California's San Gabriel Mountains, a conservation focus of veteran Jose Huante.
Photo: Rennett Stowe, flickr.
A recent survey conducted on behalf of the nonprofit Vet Voice Foundation found that 75 percent of Western veterans who served in the U.S. military during the Iraq and Afghanistan wars favor the federal government protecting public lands by designating them as national parks, monuments or wilderness.
Given the value these veterans place on public lands, it is no surprise that 66 percent of those surveyed thought the government should take into account environmental impact when considering energy development leases on local recreation and wildlife habitat. Similarly, 80 percent supported the concept behind the Land and Water Conservation Fund, which uses fees from offshore energy development to preserve local and national parks and other places.
Though veterans are not always included in the conversation about protecting American public lands, their affinity for nature makes perfect sense; the outdoors act as refuge and emotional balm in troubling times. It is no surprise that our men and women in uniform feel they have a stake in protecting it.
Using nature to "walk off the war"
Wild places are therapeutic for just about anyone, but people returning from war are especially susceptible to some conditions that nature is well-suited to treat. Notably, research suggests that outdoor recreation may augment treatment for post-traumatic stress disorder, a condition that affects 10 to 30 percent of veterans.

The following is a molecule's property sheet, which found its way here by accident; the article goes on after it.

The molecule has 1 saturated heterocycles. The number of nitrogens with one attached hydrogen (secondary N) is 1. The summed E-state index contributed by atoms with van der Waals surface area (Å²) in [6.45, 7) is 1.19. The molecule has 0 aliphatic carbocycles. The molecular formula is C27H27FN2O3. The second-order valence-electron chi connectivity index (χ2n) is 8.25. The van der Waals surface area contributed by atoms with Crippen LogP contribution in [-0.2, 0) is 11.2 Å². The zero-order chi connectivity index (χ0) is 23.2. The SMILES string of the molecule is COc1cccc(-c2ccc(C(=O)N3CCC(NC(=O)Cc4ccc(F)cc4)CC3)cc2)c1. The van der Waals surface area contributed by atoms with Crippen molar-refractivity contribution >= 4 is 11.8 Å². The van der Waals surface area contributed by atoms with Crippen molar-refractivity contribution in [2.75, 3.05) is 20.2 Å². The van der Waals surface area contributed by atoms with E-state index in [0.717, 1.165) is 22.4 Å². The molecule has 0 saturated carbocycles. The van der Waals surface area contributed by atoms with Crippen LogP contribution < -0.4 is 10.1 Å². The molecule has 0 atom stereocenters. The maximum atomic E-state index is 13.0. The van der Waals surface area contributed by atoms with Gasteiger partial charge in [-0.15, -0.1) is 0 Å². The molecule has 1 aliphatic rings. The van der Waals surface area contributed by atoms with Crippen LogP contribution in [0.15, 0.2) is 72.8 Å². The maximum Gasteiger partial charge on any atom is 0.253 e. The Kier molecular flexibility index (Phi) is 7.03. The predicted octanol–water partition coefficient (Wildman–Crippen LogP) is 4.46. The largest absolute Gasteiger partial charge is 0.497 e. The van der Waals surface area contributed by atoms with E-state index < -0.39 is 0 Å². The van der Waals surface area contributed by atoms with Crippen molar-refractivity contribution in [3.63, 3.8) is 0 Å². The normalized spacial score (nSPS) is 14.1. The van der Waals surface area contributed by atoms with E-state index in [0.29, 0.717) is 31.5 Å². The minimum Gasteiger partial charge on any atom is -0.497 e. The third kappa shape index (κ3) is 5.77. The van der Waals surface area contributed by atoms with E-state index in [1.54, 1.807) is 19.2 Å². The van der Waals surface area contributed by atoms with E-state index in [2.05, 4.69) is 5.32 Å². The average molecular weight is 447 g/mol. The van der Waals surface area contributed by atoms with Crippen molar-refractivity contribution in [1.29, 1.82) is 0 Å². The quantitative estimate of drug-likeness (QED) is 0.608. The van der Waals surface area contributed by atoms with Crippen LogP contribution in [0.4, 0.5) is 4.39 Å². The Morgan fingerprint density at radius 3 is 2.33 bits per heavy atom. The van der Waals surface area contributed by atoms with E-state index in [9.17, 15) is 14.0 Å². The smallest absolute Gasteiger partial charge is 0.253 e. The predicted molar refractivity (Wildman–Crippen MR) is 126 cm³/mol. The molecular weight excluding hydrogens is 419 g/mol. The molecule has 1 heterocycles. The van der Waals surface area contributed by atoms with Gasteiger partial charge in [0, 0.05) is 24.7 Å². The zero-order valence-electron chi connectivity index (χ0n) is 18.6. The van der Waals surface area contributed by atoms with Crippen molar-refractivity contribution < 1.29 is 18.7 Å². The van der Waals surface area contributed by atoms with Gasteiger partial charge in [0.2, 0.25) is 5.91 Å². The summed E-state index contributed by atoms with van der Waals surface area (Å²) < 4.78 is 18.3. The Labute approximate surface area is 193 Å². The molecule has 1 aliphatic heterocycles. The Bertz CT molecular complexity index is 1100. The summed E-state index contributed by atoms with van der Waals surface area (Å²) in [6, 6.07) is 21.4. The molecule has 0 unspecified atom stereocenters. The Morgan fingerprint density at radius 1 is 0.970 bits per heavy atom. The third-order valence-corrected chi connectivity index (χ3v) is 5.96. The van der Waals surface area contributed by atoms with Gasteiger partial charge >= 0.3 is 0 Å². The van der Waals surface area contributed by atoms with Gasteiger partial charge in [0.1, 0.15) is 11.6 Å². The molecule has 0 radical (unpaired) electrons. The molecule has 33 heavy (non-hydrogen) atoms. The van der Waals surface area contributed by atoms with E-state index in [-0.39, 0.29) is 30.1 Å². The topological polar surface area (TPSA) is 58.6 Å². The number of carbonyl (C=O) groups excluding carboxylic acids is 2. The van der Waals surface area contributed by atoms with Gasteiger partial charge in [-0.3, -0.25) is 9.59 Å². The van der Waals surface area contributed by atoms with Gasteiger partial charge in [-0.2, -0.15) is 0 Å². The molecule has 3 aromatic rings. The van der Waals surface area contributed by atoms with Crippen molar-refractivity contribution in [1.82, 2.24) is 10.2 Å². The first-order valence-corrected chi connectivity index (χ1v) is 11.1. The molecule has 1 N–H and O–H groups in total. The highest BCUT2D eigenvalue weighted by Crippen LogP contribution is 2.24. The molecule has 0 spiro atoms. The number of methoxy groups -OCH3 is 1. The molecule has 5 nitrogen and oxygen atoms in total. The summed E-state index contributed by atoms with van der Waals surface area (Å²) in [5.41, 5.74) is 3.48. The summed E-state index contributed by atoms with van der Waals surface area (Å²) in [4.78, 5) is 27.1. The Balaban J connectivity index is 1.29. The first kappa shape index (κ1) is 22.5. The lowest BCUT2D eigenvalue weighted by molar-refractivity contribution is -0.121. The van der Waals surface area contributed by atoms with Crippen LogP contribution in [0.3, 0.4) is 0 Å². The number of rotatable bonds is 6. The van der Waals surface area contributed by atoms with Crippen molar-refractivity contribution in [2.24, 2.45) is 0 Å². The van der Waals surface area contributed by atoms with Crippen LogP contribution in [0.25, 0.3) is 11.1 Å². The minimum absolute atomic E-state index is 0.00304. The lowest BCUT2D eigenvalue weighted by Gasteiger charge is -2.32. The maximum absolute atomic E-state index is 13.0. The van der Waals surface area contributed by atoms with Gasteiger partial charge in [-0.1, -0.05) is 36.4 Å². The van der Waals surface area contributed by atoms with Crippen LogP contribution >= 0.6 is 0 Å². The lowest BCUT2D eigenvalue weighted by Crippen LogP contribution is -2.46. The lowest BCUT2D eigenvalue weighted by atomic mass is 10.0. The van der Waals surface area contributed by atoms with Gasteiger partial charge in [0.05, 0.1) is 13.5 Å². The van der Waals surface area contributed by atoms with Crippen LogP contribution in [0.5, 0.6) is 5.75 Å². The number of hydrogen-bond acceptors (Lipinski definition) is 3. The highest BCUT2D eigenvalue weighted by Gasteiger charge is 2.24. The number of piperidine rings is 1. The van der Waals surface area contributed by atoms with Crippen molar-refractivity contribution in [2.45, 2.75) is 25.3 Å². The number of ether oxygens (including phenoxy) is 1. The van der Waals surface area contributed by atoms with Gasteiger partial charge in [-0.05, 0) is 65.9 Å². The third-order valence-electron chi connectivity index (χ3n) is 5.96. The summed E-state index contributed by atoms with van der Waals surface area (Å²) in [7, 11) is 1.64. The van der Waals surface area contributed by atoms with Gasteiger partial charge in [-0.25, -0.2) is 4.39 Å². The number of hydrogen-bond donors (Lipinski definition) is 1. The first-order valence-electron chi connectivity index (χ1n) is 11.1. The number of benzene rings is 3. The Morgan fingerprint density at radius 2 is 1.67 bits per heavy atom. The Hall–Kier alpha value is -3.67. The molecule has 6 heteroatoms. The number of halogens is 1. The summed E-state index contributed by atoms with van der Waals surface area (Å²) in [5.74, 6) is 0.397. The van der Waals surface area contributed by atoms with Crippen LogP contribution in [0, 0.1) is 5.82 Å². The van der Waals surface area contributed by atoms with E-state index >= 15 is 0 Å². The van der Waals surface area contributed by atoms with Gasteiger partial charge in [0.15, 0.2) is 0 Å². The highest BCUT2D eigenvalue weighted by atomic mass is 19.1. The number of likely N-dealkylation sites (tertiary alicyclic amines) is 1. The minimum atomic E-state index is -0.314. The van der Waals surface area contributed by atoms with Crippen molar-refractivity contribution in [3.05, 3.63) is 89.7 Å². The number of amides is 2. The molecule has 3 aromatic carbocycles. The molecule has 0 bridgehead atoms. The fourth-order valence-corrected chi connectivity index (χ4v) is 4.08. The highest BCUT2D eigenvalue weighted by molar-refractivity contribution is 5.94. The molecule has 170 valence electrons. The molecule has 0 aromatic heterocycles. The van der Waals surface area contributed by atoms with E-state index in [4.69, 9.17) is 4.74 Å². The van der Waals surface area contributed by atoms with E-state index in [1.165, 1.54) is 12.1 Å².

Understanding this, veterans have been using nature to cope for generations: Earl Shaffer, a veteran of World War II’s Pacific Theater, famously decided to “walk off the war” in the late 1940s and became the first person to "thru-hike" the entire Appalachian Trail in one shot. More recently, the Wounded Warrior Project's Project Odyssey was launched to help veterans overcome combat stress through outdoor retreats that encourage a connection with nature, and the Vet Voice Foundation, which sponsored the recent poll, also engages veterans in such efforts. Similar programs are increasingly used to help ease the burden on veterans’ children and families, too.
According to Michael Carroll, an associate director with the Wilderness Society, nature’s role in the lives of veterans is not merely supplemental; rather, it can be vitally important. “For many of our veterans, Americas public lands are part of why they served and part of their recovery,” he said. “Having a place where our returning vets can get outside, explore and enjoy with their friends and families is critical.”
Jose Huante, 72, a resident of El Monte, CA, appreciates the value of wild places for veterans and non-veterans alike. He has been involved in the military for nearly 50 years, including wartime service as a truck driver in Saudi Arabia during the Gulf War. Now he volunteers with groups like the Wilderness Society, the Sierra Club and Amigos de los Rios, working to preserve southern California’s San Gabriel Mountains.
“Being part of these organizations has made me realize the need for veterans to seek and find a place of peace and beauty--and our San Gabriel Mountains are that,” Huante said. “But we must work toward protecting them, now and for the future. On our mountain trails, strangers talk to one another and smile freely. It’s a good feeling. I think our war heroes deserve that kind of tranquility and security.”
Jose Huante and his wife, Maria. Photo: Annette Kondo.